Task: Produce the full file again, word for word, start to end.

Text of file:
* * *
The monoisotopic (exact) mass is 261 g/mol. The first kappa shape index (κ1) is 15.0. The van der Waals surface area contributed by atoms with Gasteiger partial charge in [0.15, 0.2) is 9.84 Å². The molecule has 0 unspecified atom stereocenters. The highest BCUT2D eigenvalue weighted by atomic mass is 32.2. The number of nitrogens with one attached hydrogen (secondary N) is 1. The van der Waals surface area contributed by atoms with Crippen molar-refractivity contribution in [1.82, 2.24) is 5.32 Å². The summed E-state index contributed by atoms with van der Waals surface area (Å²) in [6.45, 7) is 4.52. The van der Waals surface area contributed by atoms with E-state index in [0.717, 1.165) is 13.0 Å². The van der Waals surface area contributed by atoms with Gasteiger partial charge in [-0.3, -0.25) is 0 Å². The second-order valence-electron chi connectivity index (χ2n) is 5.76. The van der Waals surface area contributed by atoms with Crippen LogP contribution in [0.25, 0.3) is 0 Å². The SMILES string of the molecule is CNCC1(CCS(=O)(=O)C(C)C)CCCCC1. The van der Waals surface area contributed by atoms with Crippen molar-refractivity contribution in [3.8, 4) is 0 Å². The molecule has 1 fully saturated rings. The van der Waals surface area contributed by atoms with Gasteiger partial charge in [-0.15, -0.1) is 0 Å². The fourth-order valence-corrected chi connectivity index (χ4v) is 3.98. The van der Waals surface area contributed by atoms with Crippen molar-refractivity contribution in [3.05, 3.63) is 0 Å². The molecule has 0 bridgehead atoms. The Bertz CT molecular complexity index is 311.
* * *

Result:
The monoisotopic (exact) mass is 261 g/mol. The first kappa shape index (κ1) is 15.0. The van der Waals surface area contributed by atoms with Gasteiger partial charge in [0.15, 0.2) is 9.84 Å². The molecule has 0 unspecified atom stereocenters. The highest BCUT2D eigenvalue weighted by atomic mass is 32.2. The number of nitrogens with one attached hydrogen (secondary N) is 1. The van der Waals surface area contributed by atoms with Crippen molar-refractivity contribution in [1.82, 2.24) is 5.32 Å². The summed E-state index contributed by atoms with van der Waals surface area (Å²) in [6.45, 7) is 4.52. The van der Waals surface area contributed by atoms with E-state index in [0.717, 1.165) is 13.0 Å². The van der Waals surface area contributed by atoms with Gasteiger partial charge in [-0.3, -0.25) is 0 Å². The second-order valence-electron chi connectivity index (χ2n) is 5.76. The van der Waals surface area contributed by atoms with Crippen LogP contribution in [0.25, 0.3) is 0 Å². The SMILES string of the molecule is CNCC1(CCS(=O)(=O)C(C)C)CCCCC1. The van der Waals surface area contributed by atoms with Crippen molar-refractivity contribution in [3.8, 4) is 0 Å². The molecule has 1 fully saturated rings. The van der Waals surface area contributed by atoms with Gasteiger partial charge in [-0.15, -0.1) is 0 Å². The fourth-order valence-corrected chi connectivity index (χ4v) is 3.98. The van der Waals surface area contributed by atoms with Crippen molar-refractivity contribution in [3.05, 3.63) is 0 Å². The molecule has 0 bridgehead atoms. The Bertz CT molecular complexity index is 311.